On Fear, Trust & Pilgrimage

Most of my stories take place on a 10-acre homestead in the hills of Vermont. Occasionally, however, I tell a tale of pilgrimage. Pilgrimage is an essential discipline in my spiritual life. In the out-of-routine unpredictability and vulnerability of pilgrimage, my eyes become more adept at seeing the infinite riches of each moment and that vision comes back home with me. Without doubt, the familiarity and comfort of home will lull me back into a blurrier vision and so I return to pilgrimage. However, upon each return home my vision stays clearer a little longer. The conviction that I’m as much on pilgrimage at home as I am on the trail is a little stronger. I have come to believe that without this change – if pilgrimage doesn’t impact home – the journey was in vain.

I usually go on pilgrimage close to home – on the Connecticut River or the Appalachian Trail. When I choose to take the train to Pennsylvania (my childhood home) instead of driving, that too becomes a pilgrimage. On rare and special occasions I am called even further outside my comfort zone. In the fall of 2017, I set aside money and carved out time to walk an old pilgrimage way in southeastern France – the Way of St Gilles. Here’s part of that story.

It took me two hours to get out of Le Puy en Velay.  Two hours of wandering around the unfamiliar city on the first day of my two-week walking pilgrimage in France. The morning started out okay. Early rising, an unsatisfying version of a French breakfast – bland white bread, butter, and instant coffee – at the hostel, and a special mass at the basilica to bless and send pilgrims. At the conclusion of mass, the 60-some pilgrims shouldered their packs (you could immediately pick out the veterans and newbies based solely on pack size) and flooded down the huge stone steps leading out from the church. The majority of these walkers stepped right from the church onto El Camino de Santiago – their first step on the French Way of the famous pilgrimage.

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The first steps on pilgrimage

I, the contrarian that I can be when I’m truly listening to the Spirit, had to meander and navigate my way through the curvy, cobblestone, medieval streets to find the first unassuming white and red blaze marking the Way of St Gilles, or the Regordane Way, the much less traveled path I had chosen. However, before finding my pilgrim way, I had a few errands to make while I was still in the “big city.”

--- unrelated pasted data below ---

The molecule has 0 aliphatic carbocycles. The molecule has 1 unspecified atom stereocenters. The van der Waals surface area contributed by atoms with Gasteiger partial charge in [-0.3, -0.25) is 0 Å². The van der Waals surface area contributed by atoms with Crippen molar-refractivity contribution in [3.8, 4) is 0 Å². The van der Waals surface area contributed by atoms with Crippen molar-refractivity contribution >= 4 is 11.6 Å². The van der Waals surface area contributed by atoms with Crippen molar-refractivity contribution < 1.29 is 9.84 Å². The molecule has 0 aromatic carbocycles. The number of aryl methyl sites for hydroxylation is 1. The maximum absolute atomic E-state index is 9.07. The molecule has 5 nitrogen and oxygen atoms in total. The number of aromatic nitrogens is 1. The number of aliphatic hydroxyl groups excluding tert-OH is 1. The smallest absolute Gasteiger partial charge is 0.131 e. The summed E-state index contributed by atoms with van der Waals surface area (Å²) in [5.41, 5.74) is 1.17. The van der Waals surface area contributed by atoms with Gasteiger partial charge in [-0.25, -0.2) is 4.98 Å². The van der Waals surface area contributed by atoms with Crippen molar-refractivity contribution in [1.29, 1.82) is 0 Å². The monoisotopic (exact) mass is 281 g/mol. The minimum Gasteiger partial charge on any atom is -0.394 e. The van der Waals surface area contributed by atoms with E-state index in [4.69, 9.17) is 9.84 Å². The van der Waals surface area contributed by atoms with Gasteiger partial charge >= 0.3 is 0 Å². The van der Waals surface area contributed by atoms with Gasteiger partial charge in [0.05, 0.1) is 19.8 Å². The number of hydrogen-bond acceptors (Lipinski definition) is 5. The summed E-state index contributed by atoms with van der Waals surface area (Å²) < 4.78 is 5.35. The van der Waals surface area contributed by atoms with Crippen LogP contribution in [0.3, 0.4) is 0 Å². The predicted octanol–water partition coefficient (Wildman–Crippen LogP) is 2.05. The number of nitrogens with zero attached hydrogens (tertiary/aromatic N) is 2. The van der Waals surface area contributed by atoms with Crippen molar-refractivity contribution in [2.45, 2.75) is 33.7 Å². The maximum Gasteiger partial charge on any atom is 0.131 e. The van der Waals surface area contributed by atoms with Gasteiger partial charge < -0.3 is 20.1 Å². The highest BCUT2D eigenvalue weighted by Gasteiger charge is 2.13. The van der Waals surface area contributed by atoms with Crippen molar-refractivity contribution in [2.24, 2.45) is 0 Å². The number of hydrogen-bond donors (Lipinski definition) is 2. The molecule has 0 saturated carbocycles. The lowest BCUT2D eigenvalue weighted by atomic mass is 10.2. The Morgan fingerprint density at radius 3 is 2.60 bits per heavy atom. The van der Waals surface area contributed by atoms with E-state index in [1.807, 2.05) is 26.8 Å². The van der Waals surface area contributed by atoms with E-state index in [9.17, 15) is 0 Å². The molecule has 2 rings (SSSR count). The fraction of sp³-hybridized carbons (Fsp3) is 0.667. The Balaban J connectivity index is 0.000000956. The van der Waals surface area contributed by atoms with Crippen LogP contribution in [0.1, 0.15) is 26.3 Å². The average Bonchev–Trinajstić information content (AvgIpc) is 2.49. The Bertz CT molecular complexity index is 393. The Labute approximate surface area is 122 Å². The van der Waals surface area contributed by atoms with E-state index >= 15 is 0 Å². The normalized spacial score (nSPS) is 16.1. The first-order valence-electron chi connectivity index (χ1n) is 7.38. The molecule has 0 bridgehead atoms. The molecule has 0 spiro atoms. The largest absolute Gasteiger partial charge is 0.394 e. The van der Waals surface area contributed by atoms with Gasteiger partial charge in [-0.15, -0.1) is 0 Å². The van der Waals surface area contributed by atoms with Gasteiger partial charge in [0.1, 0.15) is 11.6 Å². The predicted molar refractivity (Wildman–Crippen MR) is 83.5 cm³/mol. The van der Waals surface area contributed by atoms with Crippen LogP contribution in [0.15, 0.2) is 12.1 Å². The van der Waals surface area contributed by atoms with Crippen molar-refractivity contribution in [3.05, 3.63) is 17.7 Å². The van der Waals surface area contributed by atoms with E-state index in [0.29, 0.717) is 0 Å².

First, I needed some real food if I had any hope of walking the 17 miles to the hostel I planned to spend the night. I loaded up on the fattiest and protein-iest foods I could find at the little French market – two avocadoes and a little tub of Greek yogurt. According to my guidebook, there was a town of decent size that had a bakery and market about half-

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Uncertain street meandering

way through my day’s walk. I didn’t want to carry more weight than I needed and this would get me at least that far.

I also needed more cash than the 15 euros I had. I knew next to nothing about the villages I was about to walk through and certainly didn’t want to end up cashless and ATM-less. Quite aware of the ticking clock and the lack of kilometers behind me, I quickly tracked down a bank, muddled my way through the automated screen and eventually saw a friendly “Merci, au revoir!” on the screen. I waited for the cash I requested, but no money came. Oh no! I thought I’m going to need to go inside! I know very little French. I knew even less on my first day of this walk. My plan was to find my way on this adventure with my eyes, ears, smarts, and gut and use my voice as little as possible. But here I was, only a few steps into my journey and already confused.

I sheepishly pulled the heavy glass door, my mind swimming with all the stories I’ve heard about how much the French hate Americans – especially the stupid Americans who travel to France without knowing French. They’re just stories, I try to reassure myself. Don’t live in a perceived reality. Experience actual reality. Well, this time perceived reality and actual reality were quite similar. Sitting at the desk before me was a tall, slender, perfectly manicured Frenchman who already looked annoyed with me. I was suddenly terribly conscious of my stained hiking clothes and unkempt hair.

“Excuse moi? Parlez-vous anglais?” I managed in the worst French accent imaginable, so embarrassed I hadn’t been more faithful with my Duo Lingo exercises.

“A little,” he responded, as it seems all French people do regardless of how much English they actually do speak.

I explained my predicament and he kindly came out to the ATM and tried again for me. After working his way through a couple screens he looked down at me. “Denied,” he said. His tone wasn’t condescending, but it was not apologetic either.

I tried not to let my gut’s clenching reach my face until he disappeared back into the bank. It was 3:30am in the United States – all banks would be closed. There was nothing I could do but walk. And hope the hostel accepted cards.

 I walked out of the center of town, where the Virgin rose into the sky watching over the city, and made my way toward the outskirts, my eyes alert for the first sign of the Way of St Gilles.

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Confident I was on the right street, my eye suddenly caught the red and white marker that would be my guide for the next two weeks. There it was. A 2 inch by 4 inch red and white blaze on a street light, the first indication I was on the Way. No large announcement, not even a small one. As humble as a pilgrim’s first step is the pilgrimage’s first marker.